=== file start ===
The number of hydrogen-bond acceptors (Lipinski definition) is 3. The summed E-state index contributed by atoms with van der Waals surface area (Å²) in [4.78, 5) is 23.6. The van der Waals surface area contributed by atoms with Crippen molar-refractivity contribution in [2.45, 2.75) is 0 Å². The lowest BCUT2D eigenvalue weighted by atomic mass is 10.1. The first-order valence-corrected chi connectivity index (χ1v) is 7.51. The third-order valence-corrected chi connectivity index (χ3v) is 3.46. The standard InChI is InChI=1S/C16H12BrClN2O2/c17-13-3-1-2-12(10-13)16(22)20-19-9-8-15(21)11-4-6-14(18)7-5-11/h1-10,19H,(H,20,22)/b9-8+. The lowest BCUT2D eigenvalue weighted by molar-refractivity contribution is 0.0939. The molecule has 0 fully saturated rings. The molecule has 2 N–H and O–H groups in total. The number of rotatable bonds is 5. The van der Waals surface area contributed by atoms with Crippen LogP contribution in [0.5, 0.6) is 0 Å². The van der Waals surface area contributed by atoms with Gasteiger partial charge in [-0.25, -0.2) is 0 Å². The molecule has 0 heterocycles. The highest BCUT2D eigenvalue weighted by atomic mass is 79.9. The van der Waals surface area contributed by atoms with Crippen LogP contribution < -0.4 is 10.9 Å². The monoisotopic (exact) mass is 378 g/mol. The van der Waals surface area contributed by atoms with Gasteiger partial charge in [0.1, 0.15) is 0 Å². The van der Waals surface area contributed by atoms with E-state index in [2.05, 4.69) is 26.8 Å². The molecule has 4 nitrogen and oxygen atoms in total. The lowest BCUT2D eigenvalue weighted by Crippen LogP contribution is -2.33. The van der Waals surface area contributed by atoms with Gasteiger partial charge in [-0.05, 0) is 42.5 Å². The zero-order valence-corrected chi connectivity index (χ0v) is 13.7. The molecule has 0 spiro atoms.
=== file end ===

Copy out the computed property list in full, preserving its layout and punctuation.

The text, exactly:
The number of hydrogen-bond acceptors (Lipinski definition) is 3. The summed E-state index contributed by atoms with van der Waals surface area (Å²) in [4.78, 5) is 23.6. The van der Waals surface area contributed by atoms with Crippen molar-refractivity contribution in [2.45, 2.75) is 0 Å². The lowest BCUT2D eigenvalue weighted by atomic mass is 10.1. The first-order valence-corrected chi connectivity index (χ1v) is 7.51. The third-order valence-corrected chi connectivity index (χ3v) is 3.46. The standard InChI is InChI=1S/C16H12BrClN2O2/c17-13-3-1-2-12(10-13)16(22)20-19-9-8-15(21)11-4-6-14(18)7-5-11/h1-10,19H,(H,20,22)/b9-8+. The lowest BCUT2D eigenvalue weighted by molar-refractivity contribution is 0.0939. The molecule has 0 fully saturated rings. The molecule has 2 N–H and O–H groups in total. The number of rotatable bonds is 5. The van der Waals surface area contributed by atoms with Crippen LogP contribution in [0.5, 0.6) is 0 Å². The van der Waals surface area contributed by atoms with Gasteiger partial charge in [-0.25, -0.2) is 0 Å². The molecule has 0 heterocycles. The highest BCUT2D eigenvalue weighted by atomic mass is 79.9. The van der Waals surface area contributed by atoms with Crippen LogP contribution < -0.4 is 10.9 Å². The monoisotopic (exact) mass is 378 g/mol. The van der Waals surface area contributed by atoms with Gasteiger partial charge in [0.1, 0.15) is 0 Å². The van der Waals surface area contributed by atoms with E-state index in [2.05, 4.69) is 26.8 Å². The molecule has 4 nitrogen and oxygen atoms in total. The lowest BCUT2D eigenvalue weighted by Crippen LogP contribution is -2.33. The van der Waals surface area contributed by atoms with Gasteiger partial charge in [-0.05, 0) is 42.5 Å². The zero-order valence-corrected chi connectivity index (χ0v) is 13.7. The molecule has 0 spiro atoms.